Also Nancy Birch is amazing.
This Garrus Vakarian Body Pillow
Because Garrus is bae.
Parts of Umbrella Academy
By ‘parts’ I mostly mean ‘Ellen Page’. And, in fact, I mostly mean Ellen Page playing a violin in a white suit while the world explodes. Spoilers.
This is honestly a difficult one because the experience I had with Umbrella Academy was the experience I get surprisingly often with Netflix shows, where about three episodes in I find myself kind of not liking them but determined to keep going in the irrational belief that this will change.
I think the thing about Umbrella Academy is that it’s a bunch of things I individually liked packaged in a way that really didn’t work for me. Also it’s based on a comic from about 2007 and perhaps my awareness of this was colouring my perception but I kept being painfully of quite how much has changed socially in the last twelve years (oh my God, 2007 was twelve years ago). Because, and I appreciate I’m a bit out my lane here, it felt really jarring to me that the entire premise was that it was about a family of seven superheroes, of whom only two were women, of whom has no powers at the beginning and the other has no powers at the end. Also the gay character was this confused, spindly amoral drug addict, whose boyfriend he both meets and loses tragically in a time-travel related incident that occurs between two episodes. That’s not even Bury Your Queers, that’s Try To Give Your Character The Bury Your Queers Emotional Arc Without Evening Bothering To Bury Your Queers.
On other hand, Ellen Page is awesome and I would watch her play a violin in a white suit forever.
This is a gentle sim game, I mean in the sense a game that is simulating something, rather than a game that is part of the increasingly sprawling Sims franchise, about running an aquarium.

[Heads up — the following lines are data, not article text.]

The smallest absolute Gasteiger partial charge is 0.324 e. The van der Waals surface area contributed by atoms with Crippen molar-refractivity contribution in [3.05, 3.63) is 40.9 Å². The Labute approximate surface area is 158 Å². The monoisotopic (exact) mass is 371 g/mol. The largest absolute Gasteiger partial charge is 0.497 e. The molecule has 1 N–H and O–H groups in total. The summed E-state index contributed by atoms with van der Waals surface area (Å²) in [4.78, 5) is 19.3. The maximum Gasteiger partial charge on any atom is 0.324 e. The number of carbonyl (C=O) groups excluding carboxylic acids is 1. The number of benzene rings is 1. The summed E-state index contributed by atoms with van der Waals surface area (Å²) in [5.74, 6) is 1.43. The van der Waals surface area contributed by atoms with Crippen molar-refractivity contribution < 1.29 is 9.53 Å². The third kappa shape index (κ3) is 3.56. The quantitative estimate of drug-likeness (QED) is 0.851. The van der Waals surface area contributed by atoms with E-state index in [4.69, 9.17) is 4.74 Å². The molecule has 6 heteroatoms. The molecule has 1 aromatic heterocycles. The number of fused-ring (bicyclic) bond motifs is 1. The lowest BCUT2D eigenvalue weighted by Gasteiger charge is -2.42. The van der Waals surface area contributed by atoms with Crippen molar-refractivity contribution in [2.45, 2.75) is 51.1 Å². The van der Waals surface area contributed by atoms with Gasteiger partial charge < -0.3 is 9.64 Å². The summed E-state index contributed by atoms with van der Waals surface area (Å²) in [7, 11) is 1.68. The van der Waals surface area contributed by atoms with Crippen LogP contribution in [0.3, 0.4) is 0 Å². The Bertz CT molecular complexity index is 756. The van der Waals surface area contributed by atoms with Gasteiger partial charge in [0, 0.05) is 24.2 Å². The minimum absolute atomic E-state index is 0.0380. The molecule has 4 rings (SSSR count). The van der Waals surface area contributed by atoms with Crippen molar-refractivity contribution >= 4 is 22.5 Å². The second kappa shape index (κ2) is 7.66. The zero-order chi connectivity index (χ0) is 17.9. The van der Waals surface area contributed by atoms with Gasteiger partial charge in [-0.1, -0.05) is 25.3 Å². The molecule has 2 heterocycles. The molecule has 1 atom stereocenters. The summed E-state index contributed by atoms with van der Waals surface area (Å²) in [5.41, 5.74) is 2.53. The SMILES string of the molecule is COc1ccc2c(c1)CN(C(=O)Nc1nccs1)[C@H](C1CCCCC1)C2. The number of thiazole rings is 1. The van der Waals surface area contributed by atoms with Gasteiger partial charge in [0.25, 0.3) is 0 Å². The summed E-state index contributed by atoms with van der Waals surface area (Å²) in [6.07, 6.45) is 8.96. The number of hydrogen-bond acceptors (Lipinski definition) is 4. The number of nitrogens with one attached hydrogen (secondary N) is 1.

It turns out, fish have surprisingly complex needs. Sometimes they like to be housed with other similar fish, sometimes they don’t. Sometimes they want to eat green pellets, sometimes they want to eat orange pellets. Sometimes they like their water very warm, sometimes like their water very cold. Sometimes they like rocks to hide in, sometimes they like plants. And sometimes they grow unexpectedly large and eat each other. The sub-aquatic bastards.
Basically, like all simulation games, it’s a series of interlocking puzzles, where you have to balance various resources (money, fish happiness, visitor enjoyment, pellets) in order to satisfy the arbitrary and taxing criteria of the Sim Gods. I think the part of me that enjoys reading traditional English mysteries (there is disorder, then an upper middle class person shows up and re-aligns the universe) finds these kind of games quietly reassuring.
Because I get to impose order and harmony on my small fishy universe.
Also you can zoom right in and see your fish swimming about in the tanks you’ve built for them.
Vampire: the Masquerade – 5th Edition
I mean, don’t get me wrong, Vampire is kind of terrible, but in a brilliant, brilliant way. And, basically, everybody hates the new edition because it steers into one set of things that were brilliant and terrible about the game (back in about 1992) as opposed the slightly more popular set of things that were brilliant and terrible about the game (in about 1999).